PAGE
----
On the other hand, there is a perfectly rational explanation why the Kremlin would like to see Khodorkovsky locked up for as long as possible. One of Khodorkovsky's former colleagues told me that the ruling elite are extremely afraid that Khodorkovsky will seek revenge after the government duped him on several accounts. First, the authorities had assured Khodorkovsky that he would not be arrested, but he was taken into custody in October 2003. Next, they assured him that the court sentence would be suspended, but he was given eight years. Third, they said he would be allowed to serve his prison time near Moscow, but he was banished to a remote, radioactive Siberian city. Finally, the authorities promised not to auction off Yukos' most valuable assets such as Yuganskneftegaz, but this company was sold in an "auction" that was concocted in such a way that the assets were handed over to Rosneft for a symbolic payment.

The Kremlin's desire to keep Khodorkovsky locked up extends to Medvedev as well. It is important to remember that Medvedev was the head of Putin's presidential administration in 2004 and 2005 -- a critical period in the Yukos affair when the Federal Tax Service besieged Yukos, Rosneft effectively expropriated Yuganskneftegaz, and the authorities brought criminal charges against Khodorkovsky. Medvedev had to have played some role in all of that, so he also has reasons to fear setting Khodorkovsky free.

Those who still harbor hope that Medvedev will liberalize Russia should consider whether he has serious intentions of reforming the political system. I recall when Soviet leader Mikhail Gorbachev decided in December 1986 to allow dissident Andrei Sakharov to return to Moscow from his forced internal exile in Gorky. As much as I respect Gorbachev, I am convinced he did not take this step because he was such a great democrat and liberal, but because he wanted to send a clear signal to the world. "This regime is changing," he effectively declared. "The old Soviet Union is becoming a thing of the past."

But Russia's current regime has shown no desire to change. Kremlin deputy chief of staff Vladislav Surkov publicly said as much recently. For his part, Medvedev made a small but significant statement in an interview with Spanish journalists earlier this week. He said, "Overcoming the crisis and developing democratic institutions are two different things and they should not be confused."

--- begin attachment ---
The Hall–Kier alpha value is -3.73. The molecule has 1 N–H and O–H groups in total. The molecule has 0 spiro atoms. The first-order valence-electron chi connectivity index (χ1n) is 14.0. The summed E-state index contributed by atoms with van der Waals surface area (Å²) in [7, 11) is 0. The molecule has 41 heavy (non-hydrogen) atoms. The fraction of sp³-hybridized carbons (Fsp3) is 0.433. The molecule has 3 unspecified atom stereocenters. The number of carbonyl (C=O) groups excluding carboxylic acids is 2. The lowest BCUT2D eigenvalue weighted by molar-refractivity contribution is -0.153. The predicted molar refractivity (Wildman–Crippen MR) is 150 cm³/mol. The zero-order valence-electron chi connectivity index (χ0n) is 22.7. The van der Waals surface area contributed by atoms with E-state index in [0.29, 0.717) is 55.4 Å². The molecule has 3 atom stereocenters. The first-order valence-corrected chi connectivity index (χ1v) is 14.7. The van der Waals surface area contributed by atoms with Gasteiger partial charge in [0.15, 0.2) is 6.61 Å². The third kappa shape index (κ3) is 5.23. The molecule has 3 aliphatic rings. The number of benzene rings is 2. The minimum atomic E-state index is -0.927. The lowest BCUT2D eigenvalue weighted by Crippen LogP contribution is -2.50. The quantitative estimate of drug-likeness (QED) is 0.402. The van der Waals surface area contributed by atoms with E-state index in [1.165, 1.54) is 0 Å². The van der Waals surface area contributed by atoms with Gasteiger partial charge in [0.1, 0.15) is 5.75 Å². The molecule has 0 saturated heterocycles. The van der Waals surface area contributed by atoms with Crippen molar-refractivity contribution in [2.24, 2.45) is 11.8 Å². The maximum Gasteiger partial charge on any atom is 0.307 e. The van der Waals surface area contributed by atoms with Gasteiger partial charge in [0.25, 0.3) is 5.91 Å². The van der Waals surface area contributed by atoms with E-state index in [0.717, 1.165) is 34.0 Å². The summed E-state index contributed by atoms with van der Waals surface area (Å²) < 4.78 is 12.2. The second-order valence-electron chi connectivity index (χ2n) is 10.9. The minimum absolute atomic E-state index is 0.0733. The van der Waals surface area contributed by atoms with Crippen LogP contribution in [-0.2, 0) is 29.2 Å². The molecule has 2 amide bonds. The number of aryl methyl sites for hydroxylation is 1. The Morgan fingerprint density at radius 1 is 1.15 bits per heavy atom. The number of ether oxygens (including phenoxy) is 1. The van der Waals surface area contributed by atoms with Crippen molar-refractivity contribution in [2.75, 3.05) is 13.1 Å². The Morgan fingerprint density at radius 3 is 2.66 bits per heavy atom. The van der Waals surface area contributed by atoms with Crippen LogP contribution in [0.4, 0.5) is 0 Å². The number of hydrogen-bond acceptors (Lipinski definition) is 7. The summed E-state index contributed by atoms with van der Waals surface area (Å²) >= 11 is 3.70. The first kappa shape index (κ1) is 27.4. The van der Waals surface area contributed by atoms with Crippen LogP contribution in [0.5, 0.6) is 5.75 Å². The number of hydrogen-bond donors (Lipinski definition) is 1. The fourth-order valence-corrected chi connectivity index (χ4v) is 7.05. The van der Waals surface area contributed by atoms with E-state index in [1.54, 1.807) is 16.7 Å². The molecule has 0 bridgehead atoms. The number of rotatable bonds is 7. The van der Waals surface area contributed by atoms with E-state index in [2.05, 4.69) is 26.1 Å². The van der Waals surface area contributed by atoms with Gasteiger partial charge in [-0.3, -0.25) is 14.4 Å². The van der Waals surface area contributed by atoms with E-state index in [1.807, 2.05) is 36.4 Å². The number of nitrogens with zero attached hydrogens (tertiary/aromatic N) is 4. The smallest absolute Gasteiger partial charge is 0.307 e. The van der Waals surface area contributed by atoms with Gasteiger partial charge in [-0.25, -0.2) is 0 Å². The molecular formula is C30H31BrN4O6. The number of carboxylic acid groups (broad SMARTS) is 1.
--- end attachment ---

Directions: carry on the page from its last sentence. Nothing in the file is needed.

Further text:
Thus, it seems that Russia's leaders will not free Khodorkovsky in the near future. On the other hand, there is still a slight chance that the second trial of Khodorkovsky will end in his acquittal. If, by chance, there will be a fully open and impartial trial and if there will be strict adherence to prescribed court procedures, the defendant would surely be found innocent of the ridiculous charges.

If this happens, it will be similar to the Feb. 19 acquittal of the Chechen defendants in the murder trial of Novaya Gazeta journalist Anna Politkovskaya. But if Khodorkovsky is also acquitted, Russia would send the opposite political message: In the Politkovskaya acquittals, the state looked bad; if Khodorkovsky is acquitted, the state would look good -- at least in the West. In this sense, Khodorkovsky's acquittal may be an ideal victory for Medvedev -- not unlike when Gorbachev earned points in the West (and clearly within the Soviet Union as well) after Sakharov was freed from exile.

Since Medvedev doesn't have the political will or authority to directly influence the Khodorkovsky affair -- by granting amnesty, for example -- an acquittal would make Medvedev look good without having to make any politically risky decisions at all.

Yevgeny Kiselyov is a political analyst and hosts a political talk show on Ekho Moskvy radio.